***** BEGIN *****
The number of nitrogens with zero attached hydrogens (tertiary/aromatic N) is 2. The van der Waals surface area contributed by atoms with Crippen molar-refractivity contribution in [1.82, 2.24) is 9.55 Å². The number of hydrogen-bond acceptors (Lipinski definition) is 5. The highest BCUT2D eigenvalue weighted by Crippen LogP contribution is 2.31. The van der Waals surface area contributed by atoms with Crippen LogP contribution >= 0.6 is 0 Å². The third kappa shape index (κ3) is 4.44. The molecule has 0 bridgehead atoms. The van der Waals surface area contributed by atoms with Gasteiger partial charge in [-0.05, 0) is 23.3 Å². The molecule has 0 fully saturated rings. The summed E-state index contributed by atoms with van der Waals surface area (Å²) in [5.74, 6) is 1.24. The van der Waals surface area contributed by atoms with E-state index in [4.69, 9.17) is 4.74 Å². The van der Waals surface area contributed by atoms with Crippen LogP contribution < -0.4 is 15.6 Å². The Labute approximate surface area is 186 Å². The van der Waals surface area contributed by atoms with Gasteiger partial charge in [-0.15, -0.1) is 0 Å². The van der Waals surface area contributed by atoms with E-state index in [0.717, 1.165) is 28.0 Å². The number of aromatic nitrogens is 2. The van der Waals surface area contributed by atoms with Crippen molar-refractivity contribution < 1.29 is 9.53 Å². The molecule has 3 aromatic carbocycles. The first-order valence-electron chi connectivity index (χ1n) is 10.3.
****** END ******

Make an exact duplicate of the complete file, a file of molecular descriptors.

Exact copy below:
The number of nitrogens with zero attached hydrogens (tertiary/aromatic N) is 2. The van der Waals surface area contributed by atoms with Crippen molar-refractivity contribution in [1.82, 2.24) is 9.55 Å². The number of hydrogen-bond acceptors (Lipinski definition) is 5. The highest BCUT2D eigenvalue weighted by Crippen LogP contribution is 2.31. The van der Waals surface area contributed by atoms with Crippen LogP contribution >= 0.6 is 0 Å². The third kappa shape index (κ3) is 4.44. The molecule has 0 bridgehead atoms. The van der Waals surface area contributed by atoms with Gasteiger partial charge in [-0.05, 0) is 23.3 Å². The molecule has 0 fully saturated rings. The summed E-state index contributed by atoms with van der Waals surface area (Å²) in [5.74, 6) is 1.24. The van der Waals surface area contributed by atoms with E-state index in [4.69, 9.17) is 4.74 Å². The van der Waals surface area contributed by atoms with Crippen LogP contribution < -0.4 is 15.6 Å². The Labute approximate surface area is 186 Å². The van der Waals surface area contributed by atoms with Gasteiger partial charge in [-0.15, -0.1) is 0 Å². The van der Waals surface area contributed by atoms with E-state index in [0.717, 1.165) is 28.0 Å². The number of aromatic nitrogens is 2. The van der Waals surface area contributed by atoms with Crippen molar-refractivity contribution < 1.29 is 9.53 Å². The molecule has 3 aromatic carbocycles. The first-order valence-electron chi connectivity index (χ1n) is 10.3.